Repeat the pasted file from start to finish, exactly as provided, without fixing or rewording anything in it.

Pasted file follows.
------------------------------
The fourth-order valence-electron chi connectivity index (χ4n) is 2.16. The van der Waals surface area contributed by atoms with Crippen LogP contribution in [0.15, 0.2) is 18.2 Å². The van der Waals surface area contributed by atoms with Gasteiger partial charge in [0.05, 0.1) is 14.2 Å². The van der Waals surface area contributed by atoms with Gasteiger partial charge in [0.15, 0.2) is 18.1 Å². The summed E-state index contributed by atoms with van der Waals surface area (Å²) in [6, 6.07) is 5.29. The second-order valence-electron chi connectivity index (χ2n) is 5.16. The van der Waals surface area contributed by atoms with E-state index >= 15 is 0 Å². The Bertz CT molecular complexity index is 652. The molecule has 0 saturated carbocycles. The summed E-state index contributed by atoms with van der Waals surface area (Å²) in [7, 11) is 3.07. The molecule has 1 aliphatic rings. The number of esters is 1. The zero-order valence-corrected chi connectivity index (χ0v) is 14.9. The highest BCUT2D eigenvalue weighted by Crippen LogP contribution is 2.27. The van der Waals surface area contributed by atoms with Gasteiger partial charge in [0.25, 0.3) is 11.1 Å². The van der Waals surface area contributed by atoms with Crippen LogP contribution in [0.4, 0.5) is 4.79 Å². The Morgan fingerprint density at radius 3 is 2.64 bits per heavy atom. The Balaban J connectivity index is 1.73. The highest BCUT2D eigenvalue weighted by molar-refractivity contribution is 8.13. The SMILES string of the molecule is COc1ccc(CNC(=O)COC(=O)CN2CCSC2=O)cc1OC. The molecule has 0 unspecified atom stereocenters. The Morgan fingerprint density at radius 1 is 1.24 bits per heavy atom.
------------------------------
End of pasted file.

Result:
The fourth-order valence-electron chi connectivity index (χ4n) is 2.16. The van der Waals surface area contributed by atoms with Crippen LogP contribution in [0.15, 0.2) is 18.2 Å². The van der Waals surface area contributed by atoms with Gasteiger partial charge in [0.05, 0.1) is 14.2 Å². The van der Waals surface area contributed by atoms with Gasteiger partial charge in [0.15, 0.2) is 18.1 Å². The summed E-state index contributed by atoms with van der Waals surface area (Å²) in [6, 6.07) is 5.29. The second-order valence-electron chi connectivity index (χ2n) is 5.16. The van der Waals surface area contributed by atoms with E-state index >= 15 is 0 Å². The Bertz CT molecular complexity index is 652. The molecule has 0 saturated carbocycles. The summed E-state index contributed by atoms with van der Waals surface area (Å²) in [7, 11) is 3.07. The molecule has 1 aliphatic rings. The number of esters is 1. The zero-order valence-corrected chi connectivity index (χ0v) is 14.9. The highest BCUT2D eigenvalue weighted by Crippen LogP contribution is 2.27. The van der Waals surface area contributed by atoms with Gasteiger partial charge in [0.25, 0.3) is 11.1 Å². The van der Waals surface area contributed by atoms with Crippen LogP contribution in [0.4, 0.5) is 4.79 Å². The Morgan fingerprint density at radius 3 is 2.64 bits per heavy atom. The Balaban J connectivity index is 1.73. The highest BCUT2D eigenvalue weighted by molar-refractivity contribution is 8.13. The SMILES string of the molecule is COc1ccc(CNC(=O)COC(=O)CN2CCSC2=O)cc1OC. The molecule has 0 unspecified atom stereocenters. The Morgan fingerprint density at radius 1 is 1.24 bits per heavy atom.